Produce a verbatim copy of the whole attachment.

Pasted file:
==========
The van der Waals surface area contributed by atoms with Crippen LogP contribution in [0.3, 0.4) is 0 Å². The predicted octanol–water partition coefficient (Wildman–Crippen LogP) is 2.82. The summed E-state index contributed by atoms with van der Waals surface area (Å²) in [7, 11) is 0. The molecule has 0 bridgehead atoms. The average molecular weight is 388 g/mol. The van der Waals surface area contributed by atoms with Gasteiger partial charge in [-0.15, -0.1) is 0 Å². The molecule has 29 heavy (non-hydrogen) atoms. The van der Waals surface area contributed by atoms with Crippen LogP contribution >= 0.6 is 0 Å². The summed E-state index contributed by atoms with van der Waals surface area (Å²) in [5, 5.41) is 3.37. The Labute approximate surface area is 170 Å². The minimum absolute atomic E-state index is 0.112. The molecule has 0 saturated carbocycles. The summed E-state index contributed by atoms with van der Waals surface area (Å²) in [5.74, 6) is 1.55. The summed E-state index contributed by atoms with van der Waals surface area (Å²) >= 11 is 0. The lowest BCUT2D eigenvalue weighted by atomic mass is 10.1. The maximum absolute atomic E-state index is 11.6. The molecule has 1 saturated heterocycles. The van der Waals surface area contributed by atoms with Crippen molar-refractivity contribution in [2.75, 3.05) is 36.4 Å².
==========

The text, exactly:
The van der Waals surface area contributed by atoms with Crippen LogP contribution in [0.3, 0.4) is 0 Å². The predicted octanol–water partition coefficient (Wildman–Crippen LogP) is 2.82. The summed E-state index contributed by atoms with van der Waals surface area (Å²) in [7, 11) is 0. The molecule has 0 bridgehead atoms. The average molecular weight is 388 g/mol. The van der Waals surface area contributed by atoms with Gasteiger partial charge in [-0.15, -0.1) is 0 Å². The molecule has 29 heavy (non-hydrogen) atoms. The van der Waals surface area contributed by atoms with Crippen LogP contribution >= 0.6 is 0 Å². The summed E-state index contributed by atoms with van der Waals surface area (Å²) in [5, 5.41) is 3.37. The Labute approximate surface area is 170 Å². The minimum absolute atomic E-state index is 0.112. The molecule has 0 saturated carbocycles. The summed E-state index contributed by atoms with van der Waals surface area (Å²) in [5.74, 6) is 1.55. The summed E-state index contributed by atoms with van der Waals surface area (Å²) >= 11 is 0. The lowest BCUT2D eigenvalue weighted by atomic mass is 10.1. The maximum absolute atomic E-state index is 11.6. The molecule has 1 saturated heterocycles. The van der Waals surface area contributed by atoms with Crippen molar-refractivity contribution in [2.75, 3.05) is 36.4 Å².